Whoever attentively reads a small number of the countless ‘speeches’ of Buddha is soon aware of a harmony in them, a quietude of soul, a smiling transcendence, a totally unshakable firmness; but also invariable kindness, endless patience. As ways and means to the attainment of this holy quietude of soul, the speeches are full of advice, precepts, hints.

Hermann Hess

The goal of the Buddha’s teachings is freedom – freedom from the bondage of passions, freedom from the distress we inflict upon ourselves through our ignorance, and ultimately, freedom from the rounds of birth and death – Nirvana. Like a dazzling snow-capped mountain that we can see in the distance but not yet reach, the freedom of Nirvana lies at the end of a path, the Noble Eightfold Path. But the Path is a long one, sometimes passing through smooth terrain and sometimes through rough, with many twists, turns and undulations, and if we are to walk it with sure and steady steps and without being sidetracked, we will need help. To the Buddhist this help comes in the form of the Three Refuges; the Buddha, the Dhamma and the Sangha. The Buddha is a refuge because his life and attainments remain proof that Enlightenment is possible, that perfection is the true purpose of life. He is the supreme archetype for all who quest for spiritual maturity. Reflecting on the Buddha’s life and example fills us with the enthusiasm needed to walk the path. The Dhamma, the teaching of the Buddha, is a refuge because they provide us with a realistic and complete description of reality as well as advice on ethics, social relationships, meditation and almost every other aspect of life. The Sangha is the fellowship of the Buddha’s disciples, past and present, enlightened or not, bound together by their common commitment to attaining what the Buddha attained. The Sangha is a refuge because those who have preceded us on the Path can give us advice on the journey ahead, while those who are walking with us can provide companionship on the journey, bring us back to the Path when we deviate, and help us up when we stumble and fall. While the Buddha realized the Dhamma and then proclaimed it, the Sangha aspires to be like the Buddha by practicing the Dhamma. Thus we can say that that Dhamma is preeminent among the Three Refuges. The Buddha himself said that he lived “dependant on Dhamma, honoring Dhamma, respectful and deferential to Dhamma, with Dhamma as a standard, with Dhamma as an overlord.” (A.I ,109).

The Buddha attained Enlightenment in about 528 BCE and started teaching the truths he had discovered soon afterwards, sometimes verbally, sometimes by example. When he spoke, his words were so relevant and clear and often enhanced with similes so memorable, that they were never forgotten by those blessed enough to hear them. His deeds were a perfect expression of the compassion he urged others to develop that they too were long remembered. Some months after he attained final Nirvana, everything he had said and done was committed to memory and, like a golden thread passing through crystal beads, began to be orally transmitted from teacher to disciples. When this oral tradition was eventually superseded by writing, all this material was compiled into three huge collections and came to be called the Tipitaka, the Three Baskets. The first of these collections is the Sutta Pitaka, containing the discourses and sayings of the Buddha and those of some of his enlightened disciples, as well as recounting some of the events in the Buddha’s life. The second collection, the Vinaya Pitaka, contains the rules and administrative procedures for the monastic community. The third collection, the Abhidhamma Pitaka, somewhat later than the other two collections, contain minute analysis of psychological processes.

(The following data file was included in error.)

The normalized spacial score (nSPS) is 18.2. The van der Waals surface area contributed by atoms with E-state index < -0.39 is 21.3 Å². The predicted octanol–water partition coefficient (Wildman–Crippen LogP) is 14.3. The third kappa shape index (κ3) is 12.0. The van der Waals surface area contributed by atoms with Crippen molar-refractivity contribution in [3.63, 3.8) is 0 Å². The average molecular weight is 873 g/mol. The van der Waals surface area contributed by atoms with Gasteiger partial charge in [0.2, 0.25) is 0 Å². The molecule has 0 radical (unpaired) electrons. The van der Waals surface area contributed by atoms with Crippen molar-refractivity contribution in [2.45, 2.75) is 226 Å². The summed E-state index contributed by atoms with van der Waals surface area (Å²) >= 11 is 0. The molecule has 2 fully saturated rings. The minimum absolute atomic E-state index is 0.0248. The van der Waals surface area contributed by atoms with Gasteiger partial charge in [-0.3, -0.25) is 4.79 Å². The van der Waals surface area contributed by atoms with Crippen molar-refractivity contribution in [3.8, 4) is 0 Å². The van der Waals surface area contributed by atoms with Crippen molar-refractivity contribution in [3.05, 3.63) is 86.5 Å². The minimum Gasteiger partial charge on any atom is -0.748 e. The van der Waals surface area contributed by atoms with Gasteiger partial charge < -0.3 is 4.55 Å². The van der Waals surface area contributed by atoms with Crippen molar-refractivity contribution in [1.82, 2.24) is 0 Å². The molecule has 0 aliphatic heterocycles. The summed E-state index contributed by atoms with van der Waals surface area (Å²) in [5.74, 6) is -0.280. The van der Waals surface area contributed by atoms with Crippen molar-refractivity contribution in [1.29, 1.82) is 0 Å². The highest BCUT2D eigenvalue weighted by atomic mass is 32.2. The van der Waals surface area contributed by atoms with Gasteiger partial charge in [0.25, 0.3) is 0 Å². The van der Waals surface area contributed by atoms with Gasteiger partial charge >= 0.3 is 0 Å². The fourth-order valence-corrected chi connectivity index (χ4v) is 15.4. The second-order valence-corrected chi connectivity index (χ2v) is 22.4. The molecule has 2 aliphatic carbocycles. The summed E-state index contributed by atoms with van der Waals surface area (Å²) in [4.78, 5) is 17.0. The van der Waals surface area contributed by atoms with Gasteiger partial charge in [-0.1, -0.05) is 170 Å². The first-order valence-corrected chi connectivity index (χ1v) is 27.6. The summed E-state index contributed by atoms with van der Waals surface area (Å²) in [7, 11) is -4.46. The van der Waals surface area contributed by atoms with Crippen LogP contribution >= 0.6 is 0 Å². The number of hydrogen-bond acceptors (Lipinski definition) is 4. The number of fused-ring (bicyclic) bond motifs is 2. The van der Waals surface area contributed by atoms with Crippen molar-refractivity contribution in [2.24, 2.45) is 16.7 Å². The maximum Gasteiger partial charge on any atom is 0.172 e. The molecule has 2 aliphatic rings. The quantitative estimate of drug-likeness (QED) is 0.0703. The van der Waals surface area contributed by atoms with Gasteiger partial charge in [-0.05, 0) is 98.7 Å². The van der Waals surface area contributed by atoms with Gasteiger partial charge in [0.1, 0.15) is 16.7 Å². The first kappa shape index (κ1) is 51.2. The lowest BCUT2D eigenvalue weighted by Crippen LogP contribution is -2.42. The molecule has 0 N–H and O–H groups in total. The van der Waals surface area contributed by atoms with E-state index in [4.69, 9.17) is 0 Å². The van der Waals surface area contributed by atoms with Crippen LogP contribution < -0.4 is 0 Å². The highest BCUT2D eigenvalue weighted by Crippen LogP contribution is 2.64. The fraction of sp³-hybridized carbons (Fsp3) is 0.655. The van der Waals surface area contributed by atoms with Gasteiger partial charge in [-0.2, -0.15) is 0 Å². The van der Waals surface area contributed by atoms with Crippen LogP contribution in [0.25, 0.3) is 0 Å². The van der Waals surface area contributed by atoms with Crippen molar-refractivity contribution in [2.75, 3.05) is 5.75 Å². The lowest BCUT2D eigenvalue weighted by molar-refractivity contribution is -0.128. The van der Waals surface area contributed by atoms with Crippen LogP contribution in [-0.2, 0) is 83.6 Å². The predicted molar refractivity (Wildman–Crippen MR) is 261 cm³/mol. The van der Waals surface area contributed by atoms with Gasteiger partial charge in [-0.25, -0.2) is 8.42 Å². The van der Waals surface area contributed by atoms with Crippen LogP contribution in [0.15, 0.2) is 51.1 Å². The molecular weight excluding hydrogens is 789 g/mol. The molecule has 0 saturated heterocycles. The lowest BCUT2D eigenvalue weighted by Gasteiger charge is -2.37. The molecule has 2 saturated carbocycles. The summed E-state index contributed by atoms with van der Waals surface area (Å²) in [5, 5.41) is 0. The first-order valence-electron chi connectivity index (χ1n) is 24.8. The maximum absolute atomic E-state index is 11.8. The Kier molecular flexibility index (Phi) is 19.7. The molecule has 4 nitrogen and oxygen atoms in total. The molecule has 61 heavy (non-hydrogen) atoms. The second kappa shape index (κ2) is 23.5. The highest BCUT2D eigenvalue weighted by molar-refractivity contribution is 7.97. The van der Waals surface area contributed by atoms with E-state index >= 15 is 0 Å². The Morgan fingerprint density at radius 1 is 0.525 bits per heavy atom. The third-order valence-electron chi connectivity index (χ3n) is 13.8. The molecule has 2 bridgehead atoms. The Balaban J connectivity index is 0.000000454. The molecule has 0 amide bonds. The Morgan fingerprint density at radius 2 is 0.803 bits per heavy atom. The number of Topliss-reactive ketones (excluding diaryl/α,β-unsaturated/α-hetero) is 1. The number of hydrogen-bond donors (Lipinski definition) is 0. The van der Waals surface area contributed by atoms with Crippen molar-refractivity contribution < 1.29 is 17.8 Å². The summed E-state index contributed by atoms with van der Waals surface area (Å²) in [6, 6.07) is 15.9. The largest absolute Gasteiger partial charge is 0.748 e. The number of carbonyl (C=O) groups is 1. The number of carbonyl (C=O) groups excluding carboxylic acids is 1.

Through the centuries, Buddhists have expressed their reverence for the Tipitaka by writing it on golden plates, placing its pages between gem-studded covers, or housing its volumes in magnificent libraries. More importantly, they have revered the Tipitaka by striving to centre their lives around the Dhamma it contains. They have looked to it for guidance and inspiration and in return it has given them peace of mind and purity of heart, while pointing always towards the freedom of Nirvana. Familiarity with the Buddha’s words is an indispensable part of the spiritual life.

The centre of axis of the Buddhist life is meditation and one of the most important meditative practices is taught by the Buddha is the Recollection of the Dhamma (Dhammanussati). The practice itself consists of selecting a passage from the Tipitaka and quietly reflecting on its meaning. When this meditation is done every day, and with a respectful and reverential attitude, the meaning of the words being contemplated will sink into the heart and help transform it at the deepest level. To read or to hear the Buddha’s words is, as it were, to come into direct contact with the Buddha himself.

This book has been specially compiled for those practicing the Recollection of the Dhamma, although anyone interested in Buddhism will find it useful too. It consists of extracts from the discourses in the Tipitaka and from some post-canonical literature, arranged so that one extract can be read every day for a year. The first edition of this book came out 22 years ago. For this second edition all the extracts have been checked and in some cases partly or wholly re-translated. A few of the original extracts have been replaced by new ones, mainly from the Jataka, a source of Buddhist wisdom I had previously not tapped.